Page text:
Sunday, May 22, 2005
No wonder Harper yelled and screamed for an election, damn it!
It now seems clearer to me that Harper's strategy all along was predicated on the necessity of having an election to differentiate himself and his party from the Liberals. If that's the case, Harper's big error was his inability to keep enough votes on his side of the House. Both Cadman and Belinda, not to mention Newfoundland and Labrador Premier Danny Williams, used the general unpopularity of Harper's tactics against him. Tory history has been filled with instances of not being able to keep their own on side. Perhaps Harper gambled too much on a very slim margin in any vote of confidence. And he lost way too much political capital by remaining negative at a time voter cynicism hit an all-time low - a set of circumstances he himself helped create.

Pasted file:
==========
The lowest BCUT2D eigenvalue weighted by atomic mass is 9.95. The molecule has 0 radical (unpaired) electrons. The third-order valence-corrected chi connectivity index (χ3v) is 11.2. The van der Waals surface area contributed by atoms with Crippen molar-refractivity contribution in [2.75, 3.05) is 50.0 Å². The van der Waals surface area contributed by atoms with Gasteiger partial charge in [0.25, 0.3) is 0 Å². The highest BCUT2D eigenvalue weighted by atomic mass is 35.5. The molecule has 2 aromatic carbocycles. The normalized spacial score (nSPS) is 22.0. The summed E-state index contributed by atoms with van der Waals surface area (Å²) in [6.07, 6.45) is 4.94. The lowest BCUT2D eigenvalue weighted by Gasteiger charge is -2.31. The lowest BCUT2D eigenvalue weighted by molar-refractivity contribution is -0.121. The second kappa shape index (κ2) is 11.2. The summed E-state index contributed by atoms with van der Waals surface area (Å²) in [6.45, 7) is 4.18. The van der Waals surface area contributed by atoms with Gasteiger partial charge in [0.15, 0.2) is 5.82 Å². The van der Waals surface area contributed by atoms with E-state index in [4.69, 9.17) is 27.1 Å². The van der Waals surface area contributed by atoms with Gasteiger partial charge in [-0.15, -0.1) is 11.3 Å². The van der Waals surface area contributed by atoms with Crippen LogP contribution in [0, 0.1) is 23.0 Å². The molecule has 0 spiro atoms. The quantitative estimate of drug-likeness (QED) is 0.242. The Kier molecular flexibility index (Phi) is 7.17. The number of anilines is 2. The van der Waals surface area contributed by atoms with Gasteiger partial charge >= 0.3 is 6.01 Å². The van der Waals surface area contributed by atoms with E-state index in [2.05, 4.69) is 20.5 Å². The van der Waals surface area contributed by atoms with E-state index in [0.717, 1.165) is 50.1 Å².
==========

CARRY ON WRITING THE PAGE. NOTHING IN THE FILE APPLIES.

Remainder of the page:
I still don't think it's over until Parliament adjourns for the summer. I also think some of the hysteria surrounding Harper's apparent loss is unfounded. Nothing ventured, nothing gained. But he has lost in the arena of public opinion. And you have to wonder how long he can go on doing so by waiting for an election in order to start going positive. Mind you, the worst from Gomery is yet to come. Paul Martin has not shown himself to be a wise leader. So, who knows? Maybe Harper can get away with it yet. Convincing his own party hasn't been all that difficult. So maybe he really is on to something. Too bad the rest of us don't really know it yet.